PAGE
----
How to Raise an Adult: 8 Life Skills All 18-Year-Olds Should Have by Ann Marie Gardinier Halstead

How to Raise an Adult: 8 Life Skills All 18-Year-Olds Should Have

Julie Lythcott-Haims, author of New York Times bestseller "How to Raise an Adult" and former Stanford dean, has some important advice for young adults and their parents. Lythcott-Haims recommends that every 18-year-old must be able to: 

  • Talk to strangers (i.e. professors, academic advisors, deans, landlords, employers, health-care providers, etc.). 
  • Find her way around.
  • Manage his assignments, workload and deadlines.
  • Contribute to the running of a household.
  • Handle interpersonal problems.
  • Cope with ups and downs.
  • Earn and manage money.
  • Take risks. 

We parents often act as a crutch for our kids – accompanying them everywhere, reminding them of deadlines, solving their problems, giving them money, smoothing the way for them, never giving them the opportunity to make mistakes and learn from them. But we’re doing our children a disservice. Surely “helicopter parents” and “lawnmower parents” mean well, but we must adjust our thinking and our goals. Rather than focusing on how to help our kids today, we should think about our long-term goal – helping them develop resilience and the skills needed to become independent and successful young adults. They won’t need us as much (sniff), but isn’t that the idea?

Read more about life skills 18-year-olds need via Quartz.

Lawnmower Parents: How You Can Avoid Being One (& Why You Should)!

Helicopter Parenting May Cause Problems for Kids (a Must Read)!

Are You a Helicopter Parent? Why You May Want to Rethink That Parenting Style!

Elisa All Schmitz 30Seconds
Such important info to share, Ann Marie Gardinier Halstead . As we prepare to send our three 18-year-olds off to college, this really resonates with me, thank you! Dieter Schmitz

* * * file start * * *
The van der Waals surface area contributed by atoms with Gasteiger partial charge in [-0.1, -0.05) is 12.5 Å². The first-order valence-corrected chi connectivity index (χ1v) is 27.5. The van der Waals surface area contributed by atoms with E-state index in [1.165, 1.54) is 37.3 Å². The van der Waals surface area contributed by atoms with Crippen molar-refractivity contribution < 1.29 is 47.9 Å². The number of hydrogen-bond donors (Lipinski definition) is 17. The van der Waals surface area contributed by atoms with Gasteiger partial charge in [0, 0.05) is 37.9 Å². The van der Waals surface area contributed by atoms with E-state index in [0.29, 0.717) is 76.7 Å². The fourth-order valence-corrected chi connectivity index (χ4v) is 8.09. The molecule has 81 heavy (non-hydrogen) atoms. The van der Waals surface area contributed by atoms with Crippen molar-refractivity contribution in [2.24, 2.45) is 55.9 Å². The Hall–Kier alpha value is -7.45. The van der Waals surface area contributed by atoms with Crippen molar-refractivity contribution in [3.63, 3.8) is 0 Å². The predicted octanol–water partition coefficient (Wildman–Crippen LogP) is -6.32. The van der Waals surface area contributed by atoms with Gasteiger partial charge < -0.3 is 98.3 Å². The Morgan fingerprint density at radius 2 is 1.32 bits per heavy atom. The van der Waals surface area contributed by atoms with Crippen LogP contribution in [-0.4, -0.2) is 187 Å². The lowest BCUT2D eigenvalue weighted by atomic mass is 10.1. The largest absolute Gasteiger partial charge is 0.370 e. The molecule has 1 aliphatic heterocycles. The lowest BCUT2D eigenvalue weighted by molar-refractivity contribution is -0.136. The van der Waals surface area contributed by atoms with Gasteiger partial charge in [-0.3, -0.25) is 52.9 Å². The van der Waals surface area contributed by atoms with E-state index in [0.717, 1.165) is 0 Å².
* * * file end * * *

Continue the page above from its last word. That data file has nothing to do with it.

Ann Marie Gardinier Halstead
I'm sure this one hits home for you, Elisa All Schmitz 30Seconds ! I have to file some of this information away for when my kids are a little older, but I can work on some of it now!
Candy Stephens
My teens get so frustrated with me that I push them out of their comfort zone with things like scheduling their own orthodontist appointments, addressing restaurant staff to correct an order error, or having them read signs on the freeway as I follow their navigation.

My oldest just finished her first year of college and actually thanked me for all that torture ;) She couldn't believe how many of the other students seemed so "helpless".

#momwin
Ann Marie Gardinier Halstead
Good for you, Candy Stephens ! #Momwin for sure... and your daughter is reaping the benefits. Unfortunately, I know exactly what she means about students being "helpless" when they get to college, if they're used to their parents doing everything for them. That's what we want to avoid!!
Katie Sloan
This is spot on. Lots to do in the next 2 years. We're still working on brushing teeth daily and not throwing away dishes/ silverware.
Ann Marie Gardinier Halstead
I love you, Katie Sloan !! You've got this. Your stepsons are so lucky to have you.
Kelli Schulte
I'll add sew a button!! Just received a request from that from one of my adult kids. really? hahah Great post Ann Marie Gardinier Halstead

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